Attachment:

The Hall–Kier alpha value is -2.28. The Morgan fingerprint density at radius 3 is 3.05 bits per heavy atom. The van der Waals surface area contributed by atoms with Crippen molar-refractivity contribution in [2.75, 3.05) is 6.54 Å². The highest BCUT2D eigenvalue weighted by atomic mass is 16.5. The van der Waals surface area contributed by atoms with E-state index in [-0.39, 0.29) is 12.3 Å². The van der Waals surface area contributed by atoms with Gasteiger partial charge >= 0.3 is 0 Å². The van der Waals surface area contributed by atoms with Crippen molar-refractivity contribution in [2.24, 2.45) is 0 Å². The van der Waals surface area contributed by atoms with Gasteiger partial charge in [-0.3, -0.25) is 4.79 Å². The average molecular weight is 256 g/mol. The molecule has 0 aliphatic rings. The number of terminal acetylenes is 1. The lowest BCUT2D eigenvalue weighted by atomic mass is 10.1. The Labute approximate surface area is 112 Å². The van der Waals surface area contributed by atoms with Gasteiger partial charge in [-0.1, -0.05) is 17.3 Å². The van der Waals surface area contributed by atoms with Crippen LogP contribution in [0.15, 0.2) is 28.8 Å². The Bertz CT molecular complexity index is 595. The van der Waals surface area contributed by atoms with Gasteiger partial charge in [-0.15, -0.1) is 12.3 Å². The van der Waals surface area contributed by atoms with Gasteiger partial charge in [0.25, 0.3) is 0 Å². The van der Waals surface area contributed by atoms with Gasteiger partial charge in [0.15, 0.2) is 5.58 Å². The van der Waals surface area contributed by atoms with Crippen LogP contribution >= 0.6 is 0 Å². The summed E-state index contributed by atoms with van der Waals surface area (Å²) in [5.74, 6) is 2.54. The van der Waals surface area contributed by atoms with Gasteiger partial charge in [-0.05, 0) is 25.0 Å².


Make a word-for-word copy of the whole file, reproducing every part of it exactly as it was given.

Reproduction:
The Hall–Kier alpha value is -2.28. The Morgan fingerprint density at radius 3 is 3.05 bits per heavy atom. The van der Waals surface area contributed by atoms with Crippen molar-refractivity contribution in [2.75, 3.05) is 6.54 Å². The highest BCUT2D eigenvalue weighted by atomic mass is 16.5. The van der Waals surface area contributed by atoms with E-state index in [-0.39, 0.29) is 12.3 Å². The van der Waals surface area contributed by atoms with Gasteiger partial charge >= 0.3 is 0 Å². The van der Waals surface area contributed by atoms with Crippen molar-refractivity contribution in [2.24, 2.45) is 0 Å². The van der Waals surface area contributed by atoms with Gasteiger partial charge in [-0.3, -0.25) is 4.79 Å². The average molecular weight is 256 g/mol. The molecule has 0 aliphatic rings. The number of terminal acetylenes is 1. The lowest BCUT2D eigenvalue weighted by atomic mass is 10.1. The Labute approximate surface area is 112 Å². The van der Waals surface area contributed by atoms with Gasteiger partial charge in [-0.1, -0.05) is 17.3 Å². The van der Waals surface area contributed by atoms with Crippen LogP contribution in [0.15, 0.2) is 28.8 Å². The Bertz CT molecular complexity index is 595. The van der Waals surface area contributed by atoms with Gasteiger partial charge in [-0.15, -0.1) is 12.3 Å². The van der Waals surface area contributed by atoms with Gasteiger partial charge in [0.25, 0.3) is 0 Å². The van der Waals surface area contributed by atoms with Gasteiger partial charge in [0.15, 0.2) is 5.58 Å². The van der Waals surface area contributed by atoms with Crippen LogP contribution >= 0.6 is 0 Å². The summed E-state index contributed by atoms with van der Waals surface area (Å²) in [5.74, 6) is 2.54. The van der Waals surface area contributed by atoms with Gasteiger partial charge in [-0.05, 0) is 25.0 Å².